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In Re: Marudayya - Court Judgment

LegalCrystal Citation
SubjectCriminal
CourtChennai High Court
Decided On
Case NumberCriminal Revn. No. 397 of 1956 and Cr. R.P. No. 358 of 1956
Judge
Reported inAIR1957Mad722
ActsIndian Penal Code (IPC), 1860 - Sections 403, 408 and 417; Code of Criminal Procedure (CrPC) , 1898 - Sections 32, 234, 236 and 237
AppellantIn Re: Marudayya
Appellant AdvocateV.T. Rangaswami Aiyangar, Adv. for ;V.L. Ethiraj, Adv., ;S. Mohankumaramangalam, ;K.V. Sankaran and ;M. Narayanamurthi, Advs.
Respondent AdvocatePublic Prosecutor and ;T. Venkatadri, Adv.
Cases ReferredEmperor v. John Mc
Excerpt:
.....with both the manager as well as the managing agent. p-19 (the last one being the guarantee bond executed by his brother) clearly show that the petitioner must have misappropriated the money, as otherwise, there is no likelihood of his executing these documents. 4. in the revision before me, on the merits of this case, except reiterating the contentions raised in the lower courts, nothing fresh was advanced and these arguments have been dealt with fully both by the trial court as well as the sessions judge of coimbatore. i entirely agree with both the courts below that on the merits it is clearly made out that the petitioner is undoubtedly guilty of misappropriating the sum. 5. a point of law was argued both before the appellate court as well as before me, viz. it is contended by..........the payment of the amount by means of a promissory note which was further secured by the guarantee bond executed by the brother of the petitioner. subsequently, on account of some other reasons, differences arose between the mills, i.e., p. w. 8 and p. w. 1, on the one side and the petitioner on the other and complaints were filed by the petitioner against p.ws. 8 and 1 and also by some other share-holders of the company. it is after all this that p.w. 1 came forward with a complaint to the police on 8th april 1953, and on 9th april 1953 to the magistrate. the police complaint was investigated and a charge-sheet was filed against the petitioner. the private complaint was clubbed along with this and the petitioner was tried and convicted and sentenced as aforesaid. 3. before the.....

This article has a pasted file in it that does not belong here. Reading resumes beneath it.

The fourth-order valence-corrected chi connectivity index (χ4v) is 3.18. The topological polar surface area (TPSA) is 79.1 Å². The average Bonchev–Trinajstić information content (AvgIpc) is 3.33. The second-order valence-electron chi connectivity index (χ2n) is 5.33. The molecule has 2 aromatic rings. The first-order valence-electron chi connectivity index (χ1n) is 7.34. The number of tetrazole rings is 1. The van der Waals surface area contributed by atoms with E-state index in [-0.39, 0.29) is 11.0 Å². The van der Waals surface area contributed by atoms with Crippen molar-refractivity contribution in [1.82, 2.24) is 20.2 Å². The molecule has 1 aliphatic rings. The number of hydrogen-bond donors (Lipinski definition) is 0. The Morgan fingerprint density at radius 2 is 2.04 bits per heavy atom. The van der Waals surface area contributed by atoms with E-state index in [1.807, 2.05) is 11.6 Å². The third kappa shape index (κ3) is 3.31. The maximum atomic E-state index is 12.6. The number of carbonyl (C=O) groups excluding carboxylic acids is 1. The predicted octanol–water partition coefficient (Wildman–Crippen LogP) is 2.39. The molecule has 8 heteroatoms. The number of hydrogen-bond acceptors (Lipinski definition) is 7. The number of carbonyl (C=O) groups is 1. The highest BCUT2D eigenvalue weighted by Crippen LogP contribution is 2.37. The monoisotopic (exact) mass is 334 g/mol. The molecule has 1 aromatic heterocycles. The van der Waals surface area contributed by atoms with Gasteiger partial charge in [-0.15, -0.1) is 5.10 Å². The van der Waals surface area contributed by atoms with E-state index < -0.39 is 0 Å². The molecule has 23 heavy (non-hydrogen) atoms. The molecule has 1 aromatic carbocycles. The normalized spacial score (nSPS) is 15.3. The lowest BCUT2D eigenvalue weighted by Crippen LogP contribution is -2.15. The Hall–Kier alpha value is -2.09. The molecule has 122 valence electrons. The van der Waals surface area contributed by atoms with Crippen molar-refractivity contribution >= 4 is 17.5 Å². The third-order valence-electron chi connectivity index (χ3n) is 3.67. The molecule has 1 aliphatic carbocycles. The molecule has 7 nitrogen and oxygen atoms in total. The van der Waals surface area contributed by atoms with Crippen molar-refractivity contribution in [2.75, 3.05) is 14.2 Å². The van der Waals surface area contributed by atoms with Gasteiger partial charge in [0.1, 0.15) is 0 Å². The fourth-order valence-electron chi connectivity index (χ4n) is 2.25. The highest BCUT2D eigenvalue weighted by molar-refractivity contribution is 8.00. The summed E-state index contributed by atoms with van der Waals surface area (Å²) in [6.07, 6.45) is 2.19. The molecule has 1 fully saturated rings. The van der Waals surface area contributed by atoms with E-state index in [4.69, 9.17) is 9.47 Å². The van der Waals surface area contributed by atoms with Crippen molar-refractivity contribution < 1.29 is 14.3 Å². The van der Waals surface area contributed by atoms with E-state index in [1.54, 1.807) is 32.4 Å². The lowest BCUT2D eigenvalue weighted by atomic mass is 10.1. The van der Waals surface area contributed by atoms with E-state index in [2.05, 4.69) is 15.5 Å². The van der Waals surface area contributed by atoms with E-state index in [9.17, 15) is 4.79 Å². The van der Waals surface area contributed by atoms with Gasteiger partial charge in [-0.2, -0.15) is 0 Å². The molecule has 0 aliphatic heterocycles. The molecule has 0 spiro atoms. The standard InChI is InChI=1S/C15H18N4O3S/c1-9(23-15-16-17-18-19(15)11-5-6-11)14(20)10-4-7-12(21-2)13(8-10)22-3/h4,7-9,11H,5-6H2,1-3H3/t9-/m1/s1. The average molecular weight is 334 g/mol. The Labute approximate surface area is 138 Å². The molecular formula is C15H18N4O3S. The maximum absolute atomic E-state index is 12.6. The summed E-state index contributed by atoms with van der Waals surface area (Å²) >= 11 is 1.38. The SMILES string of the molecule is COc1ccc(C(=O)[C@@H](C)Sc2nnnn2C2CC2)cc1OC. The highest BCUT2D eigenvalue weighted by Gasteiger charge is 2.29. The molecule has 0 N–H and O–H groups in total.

Judgment:
ORDER

Somasundaram, J.

1. The petitioner in this case has been convicted by the Additional, First Class Magistrate, Coimbatore, for an offence under Section 408, I. P. C., and sentenced to one year's R. I. and a fine of Rs. 1,000. The said conviction and sentence were confirmed by the Sessions Judge of Coimbatore. It is against the judgment of the Sessions Judge of Coimbatore the present revision has been filed.